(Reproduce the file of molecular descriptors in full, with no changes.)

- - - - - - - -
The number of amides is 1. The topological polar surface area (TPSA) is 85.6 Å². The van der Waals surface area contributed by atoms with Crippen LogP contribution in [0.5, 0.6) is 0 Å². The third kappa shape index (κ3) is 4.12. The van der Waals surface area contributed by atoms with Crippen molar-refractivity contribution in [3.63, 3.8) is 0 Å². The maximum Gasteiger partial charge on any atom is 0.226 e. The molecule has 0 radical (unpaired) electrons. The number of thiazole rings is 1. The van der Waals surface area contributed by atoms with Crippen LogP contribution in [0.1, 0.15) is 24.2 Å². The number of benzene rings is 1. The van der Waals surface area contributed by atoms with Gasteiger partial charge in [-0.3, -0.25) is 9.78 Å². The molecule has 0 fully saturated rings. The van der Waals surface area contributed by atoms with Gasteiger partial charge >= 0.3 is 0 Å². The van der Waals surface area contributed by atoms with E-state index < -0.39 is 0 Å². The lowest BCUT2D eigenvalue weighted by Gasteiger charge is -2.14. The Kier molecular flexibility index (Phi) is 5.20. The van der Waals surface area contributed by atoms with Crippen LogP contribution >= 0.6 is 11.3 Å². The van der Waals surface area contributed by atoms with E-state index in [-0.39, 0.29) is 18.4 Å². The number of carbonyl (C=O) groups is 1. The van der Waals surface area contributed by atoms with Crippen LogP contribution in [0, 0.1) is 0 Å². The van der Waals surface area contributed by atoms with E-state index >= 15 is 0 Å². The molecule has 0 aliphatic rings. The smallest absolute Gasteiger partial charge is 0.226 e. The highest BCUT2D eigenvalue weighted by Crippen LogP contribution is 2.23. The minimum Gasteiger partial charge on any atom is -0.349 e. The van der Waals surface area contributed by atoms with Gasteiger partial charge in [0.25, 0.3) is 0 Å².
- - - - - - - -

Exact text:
The number of amides is 1. The topological polar surface area (TPSA) is 85.6 Å². The van der Waals surface area contributed by atoms with Crippen LogP contribution in [0.5, 0.6) is 0 Å². The third kappa shape index (κ3) is 4.12. The van der Waals surface area contributed by atoms with Crippen molar-refractivity contribution in [3.63, 3.8) is 0 Å². The maximum Gasteiger partial charge on any atom is 0.226 e. The molecule has 0 radical (unpaired) electrons. The number of thiazole rings is 1. The van der Waals surface area contributed by atoms with Crippen LogP contribution in [0.1, 0.15) is 24.2 Å². The number of benzene rings is 1. The van der Waals surface area contributed by atoms with Gasteiger partial charge in [-0.3, -0.25) is 9.78 Å². The molecule has 0 fully saturated rings. The van der Waals surface area contributed by atoms with Gasteiger partial charge >= 0.3 is 0 Å². The van der Waals surface area contributed by atoms with E-state index < -0.39 is 0 Å². The lowest BCUT2D eigenvalue weighted by Gasteiger charge is -2.14. The Kier molecular flexibility index (Phi) is 5.20. The van der Waals surface area contributed by atoms with Crippen LogP contribution >= 0.6 is 11.3 Å². The van der Waals surface area contributed by atoms with E-state index in [-0.39, 0.29) is 18.4 Å². The number of carbonyl (C=O) groups is 1. The van der Waals surface area contributed by atoms with Crippen LogP contribution in [0, 0.1) is 0 Å². The van der Waals surface area contributed by atoms with E-state index >= 15 is 0 Å². The molecule has 0 aliphatic rings. The smallest absolute Gasteiger partial charge is 0.226 e. The highest BCUT2D eigenvalue weighted by Crippen LogP contribution is 2.23. The minimum Gasteiger partial charge on any atom is -0.349 e. The van der Waals surface area contributed by atoms with Gasteiger partial charge in [0.25, 0.3) is 0 Å².